Federal copyright law says that when you finally write the last note or find the perfect last lyric for the song you’re writing, you own the song in its entirety. More specifically, as soon as your song is “fixed in any tangible medium of expression” (for example, you put the pencil down on your handwritten manuscript, you save your final Sibelius or Finale file, or your recording of your demo from ProTools), you have a copyright in your song and you own all of it. This is separate from registering your song with the Copyright Office and there are many reasons why you should do so.
But simply because you own your song doesn’t mean you have the expertise to make money from it, especially if you’re not also a performer or recording artist. That’s where a music publisher comes in. A music publisher is a company that generates income (royalties) from exploiting copyrights in musical compositions. They do this mostly through licensing various rights, including permissions to publicly perform as well as issuing mechanical licenses to make audio-only recordings like CDs, LPs and MP3s and synchronization or sync licenses for the right to use the song in audio-visual works like films, TV shows, ads and videogames. And given that they are “publishers” they also sometimes license the printing of sheet music, too.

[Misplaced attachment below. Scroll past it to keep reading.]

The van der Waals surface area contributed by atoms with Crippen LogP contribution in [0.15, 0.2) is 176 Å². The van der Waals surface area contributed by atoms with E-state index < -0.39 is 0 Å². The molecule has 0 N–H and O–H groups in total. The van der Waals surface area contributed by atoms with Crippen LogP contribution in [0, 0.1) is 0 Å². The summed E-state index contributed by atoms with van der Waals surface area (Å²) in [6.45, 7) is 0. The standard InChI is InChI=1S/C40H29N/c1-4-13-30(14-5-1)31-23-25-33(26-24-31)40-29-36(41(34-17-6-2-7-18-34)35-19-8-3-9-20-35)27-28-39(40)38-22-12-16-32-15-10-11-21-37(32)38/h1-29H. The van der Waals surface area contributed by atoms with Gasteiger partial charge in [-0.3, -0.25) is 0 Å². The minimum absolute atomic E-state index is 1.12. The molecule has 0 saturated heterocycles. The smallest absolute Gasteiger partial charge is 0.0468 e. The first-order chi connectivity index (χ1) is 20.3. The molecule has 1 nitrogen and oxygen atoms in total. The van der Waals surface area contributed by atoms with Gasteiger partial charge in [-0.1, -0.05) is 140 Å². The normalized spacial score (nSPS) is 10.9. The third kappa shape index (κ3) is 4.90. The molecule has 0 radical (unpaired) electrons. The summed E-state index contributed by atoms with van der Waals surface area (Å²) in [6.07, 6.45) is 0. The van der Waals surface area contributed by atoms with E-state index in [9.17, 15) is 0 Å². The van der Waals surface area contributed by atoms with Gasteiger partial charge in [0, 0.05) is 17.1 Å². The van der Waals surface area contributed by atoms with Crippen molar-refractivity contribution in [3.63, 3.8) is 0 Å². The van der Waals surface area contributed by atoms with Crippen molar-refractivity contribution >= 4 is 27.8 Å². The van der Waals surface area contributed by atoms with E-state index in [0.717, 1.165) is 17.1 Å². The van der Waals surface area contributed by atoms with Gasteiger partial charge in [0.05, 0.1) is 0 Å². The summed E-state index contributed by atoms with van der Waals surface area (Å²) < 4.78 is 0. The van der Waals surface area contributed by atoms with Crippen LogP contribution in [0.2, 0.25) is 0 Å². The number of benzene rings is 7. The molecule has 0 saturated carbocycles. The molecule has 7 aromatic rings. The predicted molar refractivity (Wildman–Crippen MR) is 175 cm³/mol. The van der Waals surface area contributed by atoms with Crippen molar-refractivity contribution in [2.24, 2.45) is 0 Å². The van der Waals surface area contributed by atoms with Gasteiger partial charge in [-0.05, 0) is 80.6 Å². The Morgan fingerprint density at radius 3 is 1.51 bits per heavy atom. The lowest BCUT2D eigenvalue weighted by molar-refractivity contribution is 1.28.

Assuming you would like assistance with making money from your songs, you may want to work with a music publisher. Before you do, first ask yourself a few important questions. Then you need to consider what type of publishing deal you either want — or are able to get. The deal the songwriter is able to obtain often depends on their experience and success in the industry, in other words, their bargaining power. Just as an all-star ballplayer has more clout to get a lucrative deal than a rookie, successful songwriters can negotiate better terms with publishers than newbie writers.
There are three basic types of music publishing deals although there are about as many variations on them as there are genres of music. But in order to understand how the pie is divided between the songwriter and the publisher in any music publishing deal, you’ll need to understand some music industry terms first. And the best way to illustrate these terms to describe the traditional music publishing deal and then describe how the other two basic types vary from it.